The Packet Rat | In data theft stories, something is missing
The Rat and his crew in the agency IT command bunker spend a lot of time with numbers'number of lost packets, number of trouble tickets and the like. But in a lull between software patches, the Rat sank his unforgiving fangs into numbers of a different sort.
'Apparently, keeping track of numbers isn't the forte of the Commerce Department,' the Rat grumbled to his colleagues over coffee recently. 'Given that they run the Census, you'd think they'd be all over the Line of Business for that.'
Activists have long argued that the Census Bureau doesn't count certain segments of the population properly. Well, as was recently revealed, Census (and the rest of Commerce) seems to be having the same problem with its own notebook computers. And it is that gap in accounting'the department has lost 1,137 notebook PCs since 2001'that had gotten the whiskered one's goat.
That's almost as many laptops as we've got in our whole agency,' the furry one fumed. 'It must be nice to have the Patent and Trademark Office's revenue to cover losses like that in the budget. That's like a million dollars worth of hardware!'
'At least we know they weren't all Dell laptops,' joked the Rat's help desk chief. 'Otherwise, Homeland Security would be looking for them as a weapon of mass destruction.'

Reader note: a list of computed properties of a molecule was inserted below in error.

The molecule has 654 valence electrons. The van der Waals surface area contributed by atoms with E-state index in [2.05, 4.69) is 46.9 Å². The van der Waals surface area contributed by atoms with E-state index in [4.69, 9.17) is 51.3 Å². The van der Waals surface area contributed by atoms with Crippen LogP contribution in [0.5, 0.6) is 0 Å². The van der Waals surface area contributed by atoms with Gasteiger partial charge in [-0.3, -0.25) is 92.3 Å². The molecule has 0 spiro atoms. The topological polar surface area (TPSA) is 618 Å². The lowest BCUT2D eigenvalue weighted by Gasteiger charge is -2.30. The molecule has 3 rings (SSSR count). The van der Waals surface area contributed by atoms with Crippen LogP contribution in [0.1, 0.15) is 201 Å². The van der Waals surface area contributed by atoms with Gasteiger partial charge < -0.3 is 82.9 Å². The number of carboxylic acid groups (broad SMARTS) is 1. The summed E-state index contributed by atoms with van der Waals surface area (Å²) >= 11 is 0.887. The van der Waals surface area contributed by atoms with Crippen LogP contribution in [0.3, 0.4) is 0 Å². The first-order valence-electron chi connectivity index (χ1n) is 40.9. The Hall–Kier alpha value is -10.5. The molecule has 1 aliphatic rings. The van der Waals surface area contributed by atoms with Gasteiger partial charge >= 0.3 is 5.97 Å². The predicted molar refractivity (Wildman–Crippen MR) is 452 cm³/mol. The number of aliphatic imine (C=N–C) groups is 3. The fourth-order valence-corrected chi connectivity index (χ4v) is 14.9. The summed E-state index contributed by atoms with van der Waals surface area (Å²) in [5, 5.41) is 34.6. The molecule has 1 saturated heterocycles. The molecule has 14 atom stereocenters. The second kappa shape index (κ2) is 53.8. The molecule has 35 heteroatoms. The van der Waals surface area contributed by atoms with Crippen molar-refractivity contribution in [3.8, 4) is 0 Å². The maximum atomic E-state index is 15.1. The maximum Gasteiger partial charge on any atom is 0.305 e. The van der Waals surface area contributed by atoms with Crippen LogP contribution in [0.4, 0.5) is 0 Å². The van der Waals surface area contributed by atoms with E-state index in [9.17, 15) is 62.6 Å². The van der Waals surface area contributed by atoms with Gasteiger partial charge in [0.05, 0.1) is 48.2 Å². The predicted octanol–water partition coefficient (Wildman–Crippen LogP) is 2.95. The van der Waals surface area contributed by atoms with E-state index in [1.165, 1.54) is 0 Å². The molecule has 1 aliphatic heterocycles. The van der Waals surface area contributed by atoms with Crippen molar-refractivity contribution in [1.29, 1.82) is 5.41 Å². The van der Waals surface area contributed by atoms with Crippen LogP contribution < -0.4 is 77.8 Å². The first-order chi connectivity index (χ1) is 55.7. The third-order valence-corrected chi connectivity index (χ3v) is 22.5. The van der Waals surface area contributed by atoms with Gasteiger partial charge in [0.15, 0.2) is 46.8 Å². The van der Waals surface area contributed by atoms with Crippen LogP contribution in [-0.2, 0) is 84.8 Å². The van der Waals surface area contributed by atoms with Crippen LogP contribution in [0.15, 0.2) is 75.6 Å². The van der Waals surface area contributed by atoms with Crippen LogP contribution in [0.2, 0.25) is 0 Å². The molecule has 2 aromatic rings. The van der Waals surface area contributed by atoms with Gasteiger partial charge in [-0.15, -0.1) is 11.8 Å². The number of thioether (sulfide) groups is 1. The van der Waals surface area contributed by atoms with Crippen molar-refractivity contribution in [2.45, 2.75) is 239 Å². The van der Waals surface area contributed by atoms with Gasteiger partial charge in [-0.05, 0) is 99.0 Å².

'Let's see,' the cyberrodent said, his internal abacus clicking. 'That means that Commerce averaged more than four lost laptops a week, for the last five years.'
Potentially making the loss even worse, a fraction of those systems (about 200) and their accompanying portable storage devices belonged to the Census Bureau and carried personal information on an untold number of citizens.
But Commerce secretary Carlos Guiterrez says all is well, because 'all of the equipment that was lost or stolen contained protections to prevent a breach of personal information,' according to his written statement.
And, as of late, the spin machine is downplaying the dangers of lost laptops and the data on them. After all, the Veterans Affairs Department recovered that notebook with data on millions of veterans after it was stolen last spring from an analyst's house'by teenage thieves who 'had no idea what they had,' as one report suggested.
And a technology magazine recently wrote about how all the recent data losses have not resulted in a rise in identity theft.
So, no worries, right?
'I mean, what's a million bucks or so in a $9 billion annual budget?' asked the help desk jockey.
'At least 25 help desk employees,' the Rat replied. 'Care to help make up the difference?'The Packet Rat once managed networks but now spends his time ferreting out bad packets in cyberspace. E-mail him at firstname.lastname@example.org.